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CPA Executives Have Gloomy Outlook on Growth Prospects

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Dec 8th 2015
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It likely comes as no surprise that the American Institute of CPAs' (AICPA) fourth quarter Business and Industry Economic Outlook Survey shows a slowly but steadily increasing gloom.

Overall expectations for revenue growth now stand at 2.9 percent, down from 3.3 percent last quarter and 4.7 percent a year ago, the survey found. Profit growth expectations, meanwhile, slid from 2.6 percent last quarter to 2 percent, almost half the rate from a year ago.

The survey's CPA Outlook Index – a composite of nine measures on a scale of 0 to 100 with 50 considered neutral – dropped two points to 69 in the fourth quarter. While that's still considered positive on the index scale, it's the fourth consecutive decrease from a high of 78 in the fourth quarter of 2014.

“We're seeing rising concern about US economic conditions and domestic competition,” Arleen Thomas, CPA, CGMA, senior vice president of management accounting and global markets for the AICPA, said in a prepared statement. “Those factors, coupled with a potential slowdown in the global economy, have contributed to a perception that growth opportunities are going to be more challenging in the near term.”

However, it's worth noting that – amid speculation about and expectation of a Fed interest rate hike this month – only 23 percent of survey respondents indicated a concern about inflation.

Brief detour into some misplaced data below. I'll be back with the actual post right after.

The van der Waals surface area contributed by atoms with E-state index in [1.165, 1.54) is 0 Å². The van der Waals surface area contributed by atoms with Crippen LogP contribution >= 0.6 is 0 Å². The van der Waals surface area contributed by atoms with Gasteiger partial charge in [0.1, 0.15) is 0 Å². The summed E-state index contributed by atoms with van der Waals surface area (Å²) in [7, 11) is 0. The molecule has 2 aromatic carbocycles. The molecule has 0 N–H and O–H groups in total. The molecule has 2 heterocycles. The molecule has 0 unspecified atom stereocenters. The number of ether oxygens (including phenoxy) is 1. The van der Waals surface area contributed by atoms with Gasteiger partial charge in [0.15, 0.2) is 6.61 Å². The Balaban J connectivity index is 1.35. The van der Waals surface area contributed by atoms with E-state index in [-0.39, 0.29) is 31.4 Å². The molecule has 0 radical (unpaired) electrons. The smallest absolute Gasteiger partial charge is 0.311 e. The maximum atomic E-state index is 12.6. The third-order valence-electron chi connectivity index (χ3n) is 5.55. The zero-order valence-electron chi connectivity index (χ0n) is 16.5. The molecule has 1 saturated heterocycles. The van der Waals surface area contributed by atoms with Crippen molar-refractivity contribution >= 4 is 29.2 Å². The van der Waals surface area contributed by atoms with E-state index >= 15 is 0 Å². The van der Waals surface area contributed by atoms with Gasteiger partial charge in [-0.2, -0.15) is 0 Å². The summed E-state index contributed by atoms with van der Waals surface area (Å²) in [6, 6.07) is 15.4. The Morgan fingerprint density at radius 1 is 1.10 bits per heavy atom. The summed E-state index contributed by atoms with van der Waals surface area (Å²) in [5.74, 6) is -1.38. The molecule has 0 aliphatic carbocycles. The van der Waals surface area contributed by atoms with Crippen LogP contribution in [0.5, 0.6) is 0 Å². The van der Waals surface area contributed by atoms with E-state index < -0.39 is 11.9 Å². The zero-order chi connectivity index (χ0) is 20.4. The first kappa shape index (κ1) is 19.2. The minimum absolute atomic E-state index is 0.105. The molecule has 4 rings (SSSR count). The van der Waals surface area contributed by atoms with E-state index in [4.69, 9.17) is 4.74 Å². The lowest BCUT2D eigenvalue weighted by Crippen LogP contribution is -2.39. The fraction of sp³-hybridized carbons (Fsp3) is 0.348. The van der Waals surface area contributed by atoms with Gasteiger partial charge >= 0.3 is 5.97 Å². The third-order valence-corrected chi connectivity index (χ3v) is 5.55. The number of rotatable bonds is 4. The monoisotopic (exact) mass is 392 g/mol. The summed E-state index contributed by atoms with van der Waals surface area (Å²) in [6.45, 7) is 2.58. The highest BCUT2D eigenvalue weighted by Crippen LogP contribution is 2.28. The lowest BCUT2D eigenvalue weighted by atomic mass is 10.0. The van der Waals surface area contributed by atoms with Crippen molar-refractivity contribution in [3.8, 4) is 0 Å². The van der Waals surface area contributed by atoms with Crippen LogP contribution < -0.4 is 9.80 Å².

The survey, conducted in November, included 852 responses from CPAs in leadership positions, such as CEOs, CFOs, or controllers, in their organizations.

Here's a sampling of the takeaways from each of the index's nine indicators – and there are a few brighter spots.

US economy optimism. Dropped to 64 in the fourth quarter, continuing a decline from a peak of 80 in the first quarter, and down 14 points from the fourth quarter of 2014. Respondents who are optimistic about the economy dropped to 45 percent, down from 68 percent in the first quarter.

Organization optimism. Dropped three points to 70, and that's 10 points below the fourth quarter of 2014. About half (53 percent) of respondents indicated optimism about their organization and expansion plans, down from 67 percent in the fourth quarter last year.

Expansion plans. Dropped two points to 70; down 11 points from the fourth quarter last year.

Revenue expectations. Dropped two points to 74; down 11 points from the fourth quarter last year.

Profit expectations. Dropped four points to 67; down 12 points from last year at this time.

Employment expectations. Rose one point from the third quarter, to 67, but down six points from last year. About half (53 percent) of companies indicated an appropriate number of employees; those reporting too many employees rose from 8 percent to 10 percent, while 35 percent said they had too few. Less than a quarter (18 percent) of companies plan to hire more employees.

IT spending plans. Held steady with a yearlong index of 76-77, but was three points lower than last year's fourth quarter index of 80.

Other capital spending plans. Likewise, held steady this year at 71-72, but was three points lower than last year's 75.

Training and development plans. Dropped from an index of 75 in last year's fourth quarter to 68 in the fourth quarter of 2015.

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